Early Bronze and Copper Technology From the Dawn of History Until Early Historic Times (2000 B. C. - 400 B. C.)

Anthropologists speak of the Copper Age, the Bronze Age, and the Iron Age as steps or stages through which societies and cultures pass in the course of their advancement toward becoming true civilizations. What is not often explained in these discussions is that there is a vast difference between a societyís use of metals and their ability to systematically extract them from their ores. Many early societies utilized naturally occurring copper, silver, and gold by taking the metal as it was found in nature and hammering it into a useful form such as a tool or ornament. These peoples were able to create beautiful and intricate objects such as jewelry, votive figurines, pins, and weapons by employing the techniques of hammering and cold working alone. In fact, some societies even made tools of the nickel - iron alloys found in fallen meteorites.

Mining and smelting ores for their metal was an entirely different story. Two major technological problems faced any ancient people who sought to reduce naturally occurring metal ores to the pure metal. The first was simply attaining an adequately high temperature, and the second was a matter of basic chemistry which was not fully understood until the early Nineteenth Century A. D. Not only did the copper bearing ores have to be heated to temperatures above about 1600 degrees Fahrenheit, but they had to be heated in the presence of a substance that would remove the oxygen which clung tenaciously to the copper in the form of oxides.

Most cooking fires never got any hotter than 1300 degrees Fahrenheit or 705 degrees Celsius. At about 1475 degrees F., (800 degrees C.), an impure lump of spongy copper will form amongst the embers of a fire, if it has been allowed to form good, hot coals which are essentially the carbon after all other portions of the wood have burned off. It takes about 2000 degrees F. (1090 degrees C.) to bring copper to a fully liquid state in which it can be cast into ingots or other useful shapes by pouring it into molds. No open fire burning naturally can attain such temperatures. In order to reach a heat of 2000 degrees, the fire must be forced. Early metalworkers accomplished this by blowing through a leather tube right into the base of the flame. In order for the tip of the tube to withstand the heat, it was often fitted with a clay nozzle. Later, the process was made a little more efficient by using a leather bellows with which an assistant could pump large volumes of air into the fire while the metalsmith tended to the crucible of hot metal or the heated metal object he was forming, welding, or hammering.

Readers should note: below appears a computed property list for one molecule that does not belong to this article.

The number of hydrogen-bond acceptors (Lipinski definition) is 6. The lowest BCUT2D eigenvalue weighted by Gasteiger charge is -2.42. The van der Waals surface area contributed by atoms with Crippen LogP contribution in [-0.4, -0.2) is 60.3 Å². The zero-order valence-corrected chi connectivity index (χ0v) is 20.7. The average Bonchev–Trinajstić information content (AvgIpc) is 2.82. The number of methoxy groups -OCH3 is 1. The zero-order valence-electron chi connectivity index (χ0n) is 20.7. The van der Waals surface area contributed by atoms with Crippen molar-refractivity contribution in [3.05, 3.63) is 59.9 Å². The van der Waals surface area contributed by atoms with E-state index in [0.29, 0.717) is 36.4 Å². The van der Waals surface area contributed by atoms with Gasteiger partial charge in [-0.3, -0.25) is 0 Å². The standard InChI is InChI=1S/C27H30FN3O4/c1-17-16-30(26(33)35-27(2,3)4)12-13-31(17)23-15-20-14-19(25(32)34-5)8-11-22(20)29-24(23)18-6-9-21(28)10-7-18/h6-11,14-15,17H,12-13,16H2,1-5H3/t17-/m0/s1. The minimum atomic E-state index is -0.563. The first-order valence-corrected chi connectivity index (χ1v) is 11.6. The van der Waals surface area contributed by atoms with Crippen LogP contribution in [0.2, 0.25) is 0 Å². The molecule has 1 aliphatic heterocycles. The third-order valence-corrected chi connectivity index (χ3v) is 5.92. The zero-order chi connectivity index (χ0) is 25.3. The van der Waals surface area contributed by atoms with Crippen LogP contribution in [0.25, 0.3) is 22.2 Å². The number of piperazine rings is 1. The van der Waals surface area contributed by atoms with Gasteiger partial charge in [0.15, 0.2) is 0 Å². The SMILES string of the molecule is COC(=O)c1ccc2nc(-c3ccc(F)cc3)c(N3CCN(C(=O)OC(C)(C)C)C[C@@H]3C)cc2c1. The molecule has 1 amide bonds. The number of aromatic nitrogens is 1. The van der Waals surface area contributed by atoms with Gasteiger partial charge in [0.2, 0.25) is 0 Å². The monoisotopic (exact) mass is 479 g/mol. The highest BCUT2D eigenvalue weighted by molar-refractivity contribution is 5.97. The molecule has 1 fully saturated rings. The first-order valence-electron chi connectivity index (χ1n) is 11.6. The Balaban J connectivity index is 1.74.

Removal of sulfur and oxygen from the ores required a different technique. Today, ores are roasted before they are smelted. The roasting removes the sulfur and other elements combining with the metal in ores. The important thing to remember is that the key to the whole process was control of the amount (or lack of) oxygen in the presence of the heated ores. In the roasting process, you want to have an oxygen rich flame so the sulfur and other elements can be easily burned off. What you have left after roasting is copper oxides. In ancient times, the roasting process most probably was not a separate step, but occurred by derault while the smelting furnace was coming up to temperature.

It is in the handling of oxygen and dealing with the metal oxides that all the ancient black magic, ritual, trial - and - error technology, closely guarded secrets, and other mysterious stuff associated with ancient metalworkers and blacksmiths comes into play. For now, the oxygen rich fire that was so helpful during the roasting phase had to now be transformed into an oxygen starved flame in order to rip those greedy oxygen atoms away from the metal to which they are so happily married in the copper oxide molecules. Now, this all had to be accomplished by a craftsman who had never a clue as to what chemistry was involved in the process and had never heard of oxygen and probably thought his powerful breath or the air from his bellows contained some special spiritual qualities that came only from some godís special blessing on metal craftsmen. In the smelting process, nature aided him in one crucial way while a whole mathematical universe of probability worked against him since he had no idea of what was actually happening. When one considers that the secrets of smelting copper ores (and later iron) were learned and lost possibly hundreds or thousands of time throughout human history or considers the number of failures, painful accidents with hot metal, or unfortunate victims sacrificed to gods, it is amazing that the processes were discovered at all. But this is the old chicken and the egg situation. Modern civilization with its knowledge of chemistry would not have come about if we hadnít learned to extract and use metals thousands of years previously. Conversely, we had to learn how to use a complicated (again, it became much more so when we started using iron) chemical process without understanding it in order to obtain the metals in the first place.

Remember that I stated in the previous paragraph that nature did work in one way to favor the early metalsmiths. The nature of a fire is that all the volatile oils and resins in wood will burn up very quickly in the early stages of a fire. Though these components burn quickly, they have neither the energy content nor the ability to produce high heat that carbon in the form of charcoal has. Then, the wood cellulose which actually contains some oxygen will first char, then burn. As this progresses, especially in the case of hardwoods like oak and maple, what is left is a glowing coal of carbon which becomes purer and purer as volatile components burn off. Charcoal is produced as part of the burning process. This natural tendency of a fire to produce essentially pure carbon is the one way in which nature came to the rescue of the early metalworkers, for pure carbon is the only fuel the ancients had available to them that could even come close to producing the temperatures needed to smelt metals. Pure carbon will burn quite hotly in the presence of a forced air draft even if air is only about 20 percent oxygen and the resulting fire will generate three products. While a fire burning naturally will produce mostly carbon dioxide and ash, with a little carbon monoxide, a forced fire will produce greatly increased quantities of super hot carbon monoxide.